LEADERSHIP IN PUBLIC SERVICES NETWORKS: ANTECEDENTS, PROCESS AND OUTCOME

Authors

  • GRAEME CURRIE,

    1. 1 Graeme Currie is in the Warwick Business School, Suzana Grubnic is in Nottingham University Business School and Ron Hodges is in the Management School, University of Sheffield.
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  • 1 SUZANA GRUBNIC,

    1. 1 Graeme Currie is in the Warwick Business School, Suzana Grubnic is in Nottingham University Business School and Ron Hodges is in the Management School, University of Sheffield.
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  • and 1 RON HODGES 1

    1. 1 Graeme Currie is in the Warwick Business School, Suzana Grubnic is in Nottingham University Business School and Ron Hodges is in the Management School, University of Sheffield.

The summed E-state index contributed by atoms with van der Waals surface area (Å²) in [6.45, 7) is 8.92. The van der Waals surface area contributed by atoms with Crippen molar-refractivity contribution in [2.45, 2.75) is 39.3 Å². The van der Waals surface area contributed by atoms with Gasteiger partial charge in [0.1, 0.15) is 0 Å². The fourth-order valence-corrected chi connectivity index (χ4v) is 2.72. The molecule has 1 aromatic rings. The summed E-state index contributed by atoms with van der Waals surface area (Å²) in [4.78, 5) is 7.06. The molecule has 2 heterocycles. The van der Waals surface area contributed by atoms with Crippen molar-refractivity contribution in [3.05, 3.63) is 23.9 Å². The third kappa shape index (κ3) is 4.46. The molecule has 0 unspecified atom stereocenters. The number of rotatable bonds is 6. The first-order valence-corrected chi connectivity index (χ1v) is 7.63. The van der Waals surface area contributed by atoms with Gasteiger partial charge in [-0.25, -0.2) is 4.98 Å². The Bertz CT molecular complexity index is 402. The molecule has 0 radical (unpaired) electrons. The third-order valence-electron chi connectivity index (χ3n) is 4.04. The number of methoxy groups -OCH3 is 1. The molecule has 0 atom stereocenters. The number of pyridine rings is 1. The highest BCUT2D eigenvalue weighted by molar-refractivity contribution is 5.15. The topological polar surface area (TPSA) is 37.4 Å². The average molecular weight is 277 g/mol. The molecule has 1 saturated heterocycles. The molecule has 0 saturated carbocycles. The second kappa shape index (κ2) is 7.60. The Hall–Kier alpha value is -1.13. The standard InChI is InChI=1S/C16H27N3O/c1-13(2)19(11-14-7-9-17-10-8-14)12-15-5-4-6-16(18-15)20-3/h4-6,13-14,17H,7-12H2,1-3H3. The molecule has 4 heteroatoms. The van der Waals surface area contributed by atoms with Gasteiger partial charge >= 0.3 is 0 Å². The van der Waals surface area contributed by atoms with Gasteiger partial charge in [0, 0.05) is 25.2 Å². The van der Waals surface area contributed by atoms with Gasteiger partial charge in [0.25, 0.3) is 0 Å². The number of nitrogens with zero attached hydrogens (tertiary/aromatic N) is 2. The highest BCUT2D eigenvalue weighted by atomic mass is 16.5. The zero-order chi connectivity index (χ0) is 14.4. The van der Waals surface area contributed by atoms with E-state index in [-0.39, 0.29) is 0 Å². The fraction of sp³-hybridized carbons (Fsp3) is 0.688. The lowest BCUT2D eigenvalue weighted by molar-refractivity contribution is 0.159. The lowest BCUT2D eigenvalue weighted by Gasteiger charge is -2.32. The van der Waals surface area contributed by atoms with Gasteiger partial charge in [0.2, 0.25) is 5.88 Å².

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Abstract

In this article, the authors examine the implementation of policy aimed to promote the role of organizational networks and distributed leadership in the establishment and consolidation of public service reform. In theory, leadership and networks should complement each other, with the less hierarchical logic of the network allowing leadership of change, distributed among network members, rather than led from a single organizational apex, to flourish. In practice, as a consequence of inherent bureaucracy, power differentials between network participants, and a strong centralized performance management policy regime, a relatively parsimonious form of distributed leadership is enacted, with the networks tending towards ‘managed partnerships’.

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